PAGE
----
SpatiallyContinuous Plantar Pressure Reconstruction Using Compressive Sensing
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Proceedings of the 2nd Machine Learning for Healthcare Conference, PMLR 68:1324, 2017.
Abstract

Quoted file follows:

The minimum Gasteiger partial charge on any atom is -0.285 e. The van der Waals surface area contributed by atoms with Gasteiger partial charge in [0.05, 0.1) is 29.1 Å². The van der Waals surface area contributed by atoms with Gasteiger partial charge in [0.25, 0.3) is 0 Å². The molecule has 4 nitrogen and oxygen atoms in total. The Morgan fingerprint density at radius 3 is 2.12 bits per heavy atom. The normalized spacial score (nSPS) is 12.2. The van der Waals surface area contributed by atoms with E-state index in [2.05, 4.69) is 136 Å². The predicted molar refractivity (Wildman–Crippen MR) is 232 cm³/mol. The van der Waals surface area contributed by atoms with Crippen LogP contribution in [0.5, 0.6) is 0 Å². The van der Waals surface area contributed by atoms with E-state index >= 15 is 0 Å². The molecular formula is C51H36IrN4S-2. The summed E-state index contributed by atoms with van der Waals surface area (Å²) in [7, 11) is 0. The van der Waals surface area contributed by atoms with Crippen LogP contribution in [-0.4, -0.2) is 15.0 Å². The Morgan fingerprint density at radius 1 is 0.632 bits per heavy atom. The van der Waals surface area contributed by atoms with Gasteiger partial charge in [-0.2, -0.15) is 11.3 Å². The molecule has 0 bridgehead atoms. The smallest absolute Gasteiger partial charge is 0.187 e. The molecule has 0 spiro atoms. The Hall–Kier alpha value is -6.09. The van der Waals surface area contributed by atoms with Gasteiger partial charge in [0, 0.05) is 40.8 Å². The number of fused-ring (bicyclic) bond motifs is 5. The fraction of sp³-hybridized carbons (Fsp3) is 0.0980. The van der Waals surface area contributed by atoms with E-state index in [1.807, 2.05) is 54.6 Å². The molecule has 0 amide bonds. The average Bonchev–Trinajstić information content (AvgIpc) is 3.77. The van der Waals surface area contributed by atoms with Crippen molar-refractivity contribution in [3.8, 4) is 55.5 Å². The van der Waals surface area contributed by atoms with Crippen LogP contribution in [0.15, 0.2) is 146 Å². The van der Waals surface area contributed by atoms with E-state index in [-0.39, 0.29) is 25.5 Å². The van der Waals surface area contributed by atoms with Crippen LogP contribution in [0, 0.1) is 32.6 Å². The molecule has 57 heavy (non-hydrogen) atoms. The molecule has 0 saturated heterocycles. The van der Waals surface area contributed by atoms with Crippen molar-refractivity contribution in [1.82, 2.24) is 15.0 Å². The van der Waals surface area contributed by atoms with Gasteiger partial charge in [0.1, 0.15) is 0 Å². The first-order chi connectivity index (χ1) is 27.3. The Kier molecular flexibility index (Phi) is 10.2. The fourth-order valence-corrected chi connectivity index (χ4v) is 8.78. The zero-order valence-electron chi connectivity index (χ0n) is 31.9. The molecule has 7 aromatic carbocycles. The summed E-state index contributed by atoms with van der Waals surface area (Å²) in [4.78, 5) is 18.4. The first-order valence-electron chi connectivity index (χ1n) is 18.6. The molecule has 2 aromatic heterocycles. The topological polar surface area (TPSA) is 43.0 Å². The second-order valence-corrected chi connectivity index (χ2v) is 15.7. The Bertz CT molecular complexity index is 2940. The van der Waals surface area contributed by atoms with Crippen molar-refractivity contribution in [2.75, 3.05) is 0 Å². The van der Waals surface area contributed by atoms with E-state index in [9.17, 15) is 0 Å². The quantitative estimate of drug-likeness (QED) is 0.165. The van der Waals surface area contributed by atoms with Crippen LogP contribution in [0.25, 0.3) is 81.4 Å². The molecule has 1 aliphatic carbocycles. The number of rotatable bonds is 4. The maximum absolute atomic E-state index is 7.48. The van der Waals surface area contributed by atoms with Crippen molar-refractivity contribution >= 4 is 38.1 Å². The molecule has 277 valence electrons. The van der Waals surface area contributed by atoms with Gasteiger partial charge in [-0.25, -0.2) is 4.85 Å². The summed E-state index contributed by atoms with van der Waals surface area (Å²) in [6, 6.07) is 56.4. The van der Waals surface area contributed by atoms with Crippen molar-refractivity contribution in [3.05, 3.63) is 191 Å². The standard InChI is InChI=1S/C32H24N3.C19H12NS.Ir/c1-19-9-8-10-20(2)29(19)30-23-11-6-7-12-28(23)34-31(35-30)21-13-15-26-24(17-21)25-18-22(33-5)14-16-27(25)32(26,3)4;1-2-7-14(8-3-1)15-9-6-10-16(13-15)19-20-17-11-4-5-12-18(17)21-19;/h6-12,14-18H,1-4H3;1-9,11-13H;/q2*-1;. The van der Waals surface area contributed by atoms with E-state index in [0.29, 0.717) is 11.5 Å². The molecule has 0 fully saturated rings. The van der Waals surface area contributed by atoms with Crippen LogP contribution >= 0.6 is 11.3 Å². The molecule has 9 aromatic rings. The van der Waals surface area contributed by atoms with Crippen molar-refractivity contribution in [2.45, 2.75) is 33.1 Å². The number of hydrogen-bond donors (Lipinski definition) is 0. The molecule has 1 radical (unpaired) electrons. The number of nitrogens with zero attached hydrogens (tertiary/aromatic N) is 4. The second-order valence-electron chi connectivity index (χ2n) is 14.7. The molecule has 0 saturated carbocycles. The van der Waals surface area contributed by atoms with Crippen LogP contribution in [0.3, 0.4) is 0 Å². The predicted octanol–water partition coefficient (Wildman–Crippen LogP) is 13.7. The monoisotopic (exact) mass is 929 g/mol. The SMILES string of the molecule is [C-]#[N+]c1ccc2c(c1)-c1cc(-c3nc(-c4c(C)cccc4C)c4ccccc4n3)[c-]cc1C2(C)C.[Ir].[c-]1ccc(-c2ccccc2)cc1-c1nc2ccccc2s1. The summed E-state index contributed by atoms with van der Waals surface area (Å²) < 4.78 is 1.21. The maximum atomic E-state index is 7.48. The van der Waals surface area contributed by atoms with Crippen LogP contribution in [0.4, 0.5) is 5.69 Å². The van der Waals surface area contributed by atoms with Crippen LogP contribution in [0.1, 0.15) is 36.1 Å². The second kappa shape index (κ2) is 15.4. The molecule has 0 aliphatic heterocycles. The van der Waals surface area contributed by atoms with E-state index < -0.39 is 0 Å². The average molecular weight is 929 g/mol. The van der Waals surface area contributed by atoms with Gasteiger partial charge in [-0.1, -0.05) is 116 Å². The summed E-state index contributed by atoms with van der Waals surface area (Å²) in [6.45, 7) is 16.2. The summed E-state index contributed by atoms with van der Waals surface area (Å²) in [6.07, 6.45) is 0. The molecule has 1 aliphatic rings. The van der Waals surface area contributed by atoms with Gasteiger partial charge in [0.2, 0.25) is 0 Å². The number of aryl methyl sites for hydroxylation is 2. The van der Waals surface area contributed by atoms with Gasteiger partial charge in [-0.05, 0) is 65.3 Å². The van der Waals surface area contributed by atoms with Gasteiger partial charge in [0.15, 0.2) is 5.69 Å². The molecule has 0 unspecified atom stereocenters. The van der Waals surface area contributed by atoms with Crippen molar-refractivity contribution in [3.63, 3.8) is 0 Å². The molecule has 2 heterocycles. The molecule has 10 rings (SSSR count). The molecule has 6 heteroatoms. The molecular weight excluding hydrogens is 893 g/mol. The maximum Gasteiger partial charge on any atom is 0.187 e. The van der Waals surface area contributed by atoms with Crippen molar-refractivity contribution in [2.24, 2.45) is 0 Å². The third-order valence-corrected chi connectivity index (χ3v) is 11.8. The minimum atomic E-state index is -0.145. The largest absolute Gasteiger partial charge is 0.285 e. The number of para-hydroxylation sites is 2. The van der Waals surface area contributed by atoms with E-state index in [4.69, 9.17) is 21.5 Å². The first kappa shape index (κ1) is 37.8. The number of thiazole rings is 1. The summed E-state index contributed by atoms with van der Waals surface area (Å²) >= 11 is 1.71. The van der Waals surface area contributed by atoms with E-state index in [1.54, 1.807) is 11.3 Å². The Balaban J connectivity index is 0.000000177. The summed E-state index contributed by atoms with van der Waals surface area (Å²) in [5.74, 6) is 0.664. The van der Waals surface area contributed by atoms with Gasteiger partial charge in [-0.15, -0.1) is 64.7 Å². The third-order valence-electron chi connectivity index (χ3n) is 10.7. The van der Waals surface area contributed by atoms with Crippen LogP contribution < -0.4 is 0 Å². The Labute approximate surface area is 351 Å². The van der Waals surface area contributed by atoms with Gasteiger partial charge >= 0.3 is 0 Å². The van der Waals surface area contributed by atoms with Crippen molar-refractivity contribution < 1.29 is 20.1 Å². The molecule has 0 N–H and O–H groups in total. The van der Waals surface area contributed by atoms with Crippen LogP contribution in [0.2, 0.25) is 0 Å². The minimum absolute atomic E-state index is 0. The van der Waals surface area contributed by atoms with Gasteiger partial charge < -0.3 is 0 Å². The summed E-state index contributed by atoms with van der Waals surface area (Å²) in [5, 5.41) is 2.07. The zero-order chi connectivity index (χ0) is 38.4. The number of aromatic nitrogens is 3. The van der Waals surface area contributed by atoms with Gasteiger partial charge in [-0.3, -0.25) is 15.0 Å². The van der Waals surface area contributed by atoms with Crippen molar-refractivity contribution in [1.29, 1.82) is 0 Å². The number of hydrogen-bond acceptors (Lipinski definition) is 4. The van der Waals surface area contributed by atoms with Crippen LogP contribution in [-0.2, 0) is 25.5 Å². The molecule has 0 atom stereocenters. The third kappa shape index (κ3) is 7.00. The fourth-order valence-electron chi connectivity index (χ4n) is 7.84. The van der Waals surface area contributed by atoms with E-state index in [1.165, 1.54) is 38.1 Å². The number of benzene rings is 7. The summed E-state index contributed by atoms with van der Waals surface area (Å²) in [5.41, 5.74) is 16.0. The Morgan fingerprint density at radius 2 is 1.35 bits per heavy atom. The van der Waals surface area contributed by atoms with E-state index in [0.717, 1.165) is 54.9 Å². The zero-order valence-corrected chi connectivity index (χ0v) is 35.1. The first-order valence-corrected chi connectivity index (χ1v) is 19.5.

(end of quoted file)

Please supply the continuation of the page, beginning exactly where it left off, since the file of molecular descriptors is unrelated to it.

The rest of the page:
Wearable technologies can benefit from compressive sensing (CS) as an efficient signal transformation, compression, and reconstruction technique. Among such technologies, inshoe pressure monitoring systems are designed to continuously record plantar pressure distribution for various applications ranging from medical research to product development in sports and healthcare. To gather adequate information from plantar area, a high resolution spatial pressure reading is required. However, to achieve a practical wearable monitoring system with long battery life at a reasonable price, the number of sensors in the shoe must be very limited. In this paper, we employed CS principles to reconstruct spatiallycontinuous plantar pressure distribution from a small number of sensors (i.e. K < 10) based on a supervised dictionary learning approach. The learned dictionary transforms the highresolution pressure distribution to a sparse representation which is accurately reconstructable using either orthogonal matching pursuit (OMP) or least absolute shrinkage and selection operator (LASSO) algorithm. Using plantar pressure data from 5 participants, we demonstrated that our method outperforms gridbased and nongridded interpolation techniques even at K = 4 sensors such that the best interpolation needs more than K = 170 sensors to give the same reconstruction accuracy. With K = 4 sensors, we achieved a root mean squares (RMS) reconstruction error of 6.7 kPa per sensing cell while the error remained below 16 kPa for pressure values up to 160 kPa. Our algorithm is also shown to be robust in presence of measurement error and limited training data, therefore efficiently addresses the challenges encountered in production of commercial inshoe monitoring systems.
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